Fayetteville Arsenal Torched by Sherman’s Troops

An circa 1900-1910 oil painting of the Fayetteville Arsenal after its destruction, now in the collection of the N.C. Museum of History

An circa 1900-1910 oil painting of the Fayetteville Arsenal after its destruction, now in the collection of the N.C. Museum of History

On March 12, 1865, Union troops under the command of Gen. William Tecumseh Sherman set fire to the Fayetteville Arsenal complex as they marched through North Carolina.  The United States Arsenal at Fayetteville was built in 1838.  During the Civil War it produced rifles, ammunition and gun carriages for the Confederacy and was vital to the Confederate war effort.

When President Abraham Lincoln asked North Carolina governor John W. Ellis to help suppress rebellion in neighboring states in April 1861, Ellis quickly pledged his loyalty to the Confederacy and ordered all federal property seized. On April 22, the arsenal was surrendered and Ellis transferred it to the Confederacy. Samuel A. Ashe oversaw improvements made to the arsenal in 1863, including the construction of almost 500 buildings used for manufacturing and support of the facility.

Given the importance of the arsenal, Sherman was drawn to Fayetteville in March 1865. His troops invaded the town and set fire to the complex; personnel and equipment had been evacuated the day before. The Arsenal House, built in 1862, is the only surviving structure from the arsenal.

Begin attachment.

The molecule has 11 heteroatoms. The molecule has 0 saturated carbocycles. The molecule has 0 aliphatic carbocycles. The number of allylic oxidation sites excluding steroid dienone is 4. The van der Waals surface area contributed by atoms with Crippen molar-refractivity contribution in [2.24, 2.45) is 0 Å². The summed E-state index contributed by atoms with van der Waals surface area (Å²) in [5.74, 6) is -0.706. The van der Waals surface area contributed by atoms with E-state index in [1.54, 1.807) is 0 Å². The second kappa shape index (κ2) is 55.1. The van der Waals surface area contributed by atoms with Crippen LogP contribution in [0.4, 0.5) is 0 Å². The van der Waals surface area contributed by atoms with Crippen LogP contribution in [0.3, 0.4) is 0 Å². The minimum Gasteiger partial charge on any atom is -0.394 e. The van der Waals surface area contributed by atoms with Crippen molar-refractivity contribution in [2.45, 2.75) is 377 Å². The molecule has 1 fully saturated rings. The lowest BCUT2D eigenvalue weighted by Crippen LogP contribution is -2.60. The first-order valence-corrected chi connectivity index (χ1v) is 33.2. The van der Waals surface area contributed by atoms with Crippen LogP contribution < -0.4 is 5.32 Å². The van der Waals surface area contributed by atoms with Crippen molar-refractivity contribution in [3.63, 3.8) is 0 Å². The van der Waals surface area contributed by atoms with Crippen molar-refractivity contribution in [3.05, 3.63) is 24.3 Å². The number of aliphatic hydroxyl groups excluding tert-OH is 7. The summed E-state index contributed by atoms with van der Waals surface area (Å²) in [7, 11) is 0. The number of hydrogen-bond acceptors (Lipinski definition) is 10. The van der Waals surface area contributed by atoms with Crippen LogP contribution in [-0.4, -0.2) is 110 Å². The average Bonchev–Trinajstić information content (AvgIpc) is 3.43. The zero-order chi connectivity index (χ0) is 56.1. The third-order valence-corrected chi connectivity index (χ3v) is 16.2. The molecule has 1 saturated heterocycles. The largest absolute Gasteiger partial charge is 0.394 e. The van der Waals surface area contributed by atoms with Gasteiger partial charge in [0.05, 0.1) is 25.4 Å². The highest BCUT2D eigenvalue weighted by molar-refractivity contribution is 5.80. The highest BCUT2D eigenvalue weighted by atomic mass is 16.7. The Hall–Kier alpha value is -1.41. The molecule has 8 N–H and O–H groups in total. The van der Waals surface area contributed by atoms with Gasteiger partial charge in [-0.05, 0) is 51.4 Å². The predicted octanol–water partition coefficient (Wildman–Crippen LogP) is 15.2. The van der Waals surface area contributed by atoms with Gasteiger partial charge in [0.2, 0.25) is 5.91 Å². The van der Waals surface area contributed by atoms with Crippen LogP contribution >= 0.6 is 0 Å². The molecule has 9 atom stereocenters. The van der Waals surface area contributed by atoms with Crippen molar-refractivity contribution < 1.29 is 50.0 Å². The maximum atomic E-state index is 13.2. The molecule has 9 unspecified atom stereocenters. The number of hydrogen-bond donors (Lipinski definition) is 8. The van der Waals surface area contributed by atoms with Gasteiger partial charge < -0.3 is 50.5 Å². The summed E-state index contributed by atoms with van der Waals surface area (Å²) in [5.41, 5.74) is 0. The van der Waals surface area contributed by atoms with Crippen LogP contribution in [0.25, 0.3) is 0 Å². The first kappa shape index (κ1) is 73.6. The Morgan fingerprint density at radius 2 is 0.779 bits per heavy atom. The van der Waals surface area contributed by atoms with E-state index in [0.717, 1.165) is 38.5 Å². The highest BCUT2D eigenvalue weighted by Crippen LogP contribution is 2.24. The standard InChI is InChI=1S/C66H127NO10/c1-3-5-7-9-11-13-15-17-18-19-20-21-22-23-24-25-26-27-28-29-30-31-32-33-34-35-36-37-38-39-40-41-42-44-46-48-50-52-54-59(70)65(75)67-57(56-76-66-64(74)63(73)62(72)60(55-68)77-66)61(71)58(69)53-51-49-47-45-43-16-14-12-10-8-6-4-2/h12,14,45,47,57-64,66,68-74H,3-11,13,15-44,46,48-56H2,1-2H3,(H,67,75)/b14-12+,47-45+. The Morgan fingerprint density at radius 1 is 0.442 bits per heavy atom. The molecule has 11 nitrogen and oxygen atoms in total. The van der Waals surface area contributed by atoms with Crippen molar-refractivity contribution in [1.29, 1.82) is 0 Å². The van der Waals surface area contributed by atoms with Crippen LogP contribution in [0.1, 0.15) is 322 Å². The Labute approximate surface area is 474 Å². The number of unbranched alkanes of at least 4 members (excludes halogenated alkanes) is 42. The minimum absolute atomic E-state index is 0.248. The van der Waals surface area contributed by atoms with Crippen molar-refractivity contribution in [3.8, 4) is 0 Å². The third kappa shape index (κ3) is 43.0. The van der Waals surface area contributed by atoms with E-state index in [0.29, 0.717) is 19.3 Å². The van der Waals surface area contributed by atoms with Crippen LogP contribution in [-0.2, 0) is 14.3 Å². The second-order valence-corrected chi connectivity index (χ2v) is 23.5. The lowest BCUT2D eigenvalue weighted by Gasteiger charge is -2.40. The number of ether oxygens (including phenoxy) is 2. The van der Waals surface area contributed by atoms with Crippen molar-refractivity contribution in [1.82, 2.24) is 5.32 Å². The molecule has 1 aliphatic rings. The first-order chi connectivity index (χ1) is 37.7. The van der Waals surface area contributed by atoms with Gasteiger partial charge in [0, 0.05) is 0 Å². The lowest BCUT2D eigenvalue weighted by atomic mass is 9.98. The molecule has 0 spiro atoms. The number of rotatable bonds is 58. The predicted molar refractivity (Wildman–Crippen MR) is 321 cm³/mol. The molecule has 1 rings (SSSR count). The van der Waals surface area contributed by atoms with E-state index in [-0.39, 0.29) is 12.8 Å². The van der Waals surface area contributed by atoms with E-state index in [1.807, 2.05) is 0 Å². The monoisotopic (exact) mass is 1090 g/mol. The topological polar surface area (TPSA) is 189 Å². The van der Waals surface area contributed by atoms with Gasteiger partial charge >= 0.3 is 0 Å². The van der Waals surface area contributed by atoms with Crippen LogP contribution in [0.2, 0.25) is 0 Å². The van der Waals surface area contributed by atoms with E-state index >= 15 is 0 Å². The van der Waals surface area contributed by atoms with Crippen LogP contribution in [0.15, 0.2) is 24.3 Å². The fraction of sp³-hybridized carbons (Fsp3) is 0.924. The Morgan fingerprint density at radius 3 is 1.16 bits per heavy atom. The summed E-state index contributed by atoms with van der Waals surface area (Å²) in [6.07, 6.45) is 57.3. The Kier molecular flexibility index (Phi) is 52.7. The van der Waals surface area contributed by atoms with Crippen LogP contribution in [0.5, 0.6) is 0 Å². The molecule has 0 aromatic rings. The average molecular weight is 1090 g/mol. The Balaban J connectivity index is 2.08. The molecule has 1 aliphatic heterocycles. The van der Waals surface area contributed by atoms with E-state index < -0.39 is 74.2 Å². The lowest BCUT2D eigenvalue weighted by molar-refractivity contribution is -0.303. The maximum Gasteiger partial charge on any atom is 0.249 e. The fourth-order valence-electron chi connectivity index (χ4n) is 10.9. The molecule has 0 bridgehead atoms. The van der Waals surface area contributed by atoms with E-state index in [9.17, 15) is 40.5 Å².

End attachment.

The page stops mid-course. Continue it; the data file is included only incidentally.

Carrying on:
Arsenal Park is now part of the Museum of the Cape Fear Historical Complex.

Other related resources:

For more about North Carolina’s history, arts and culture, visit Cultural Resources online. To receive these updates automatically each day, subscribe by email using the box on the right and follow us on FacebookTwitter and Pinterest.

Tags: , , , , ,

Leave a Reply

Fill in your details below or click an icon to log in:

WordPress.com Logo

You are commenting using your WordPress.com account. Log Out / Change )

Twitter picture

You are commenting using your Twitter account. Log Out / Change )

Facebook photo

You are commenting using your Facebook account. Log Out / Change )

Google+ photo

You are commenting using your Google+ account. Log Out / Change )

Connecting to %s

Follow

Get every new post delivered to your Inbox.

Join 854 other followers

%d bloggers like this: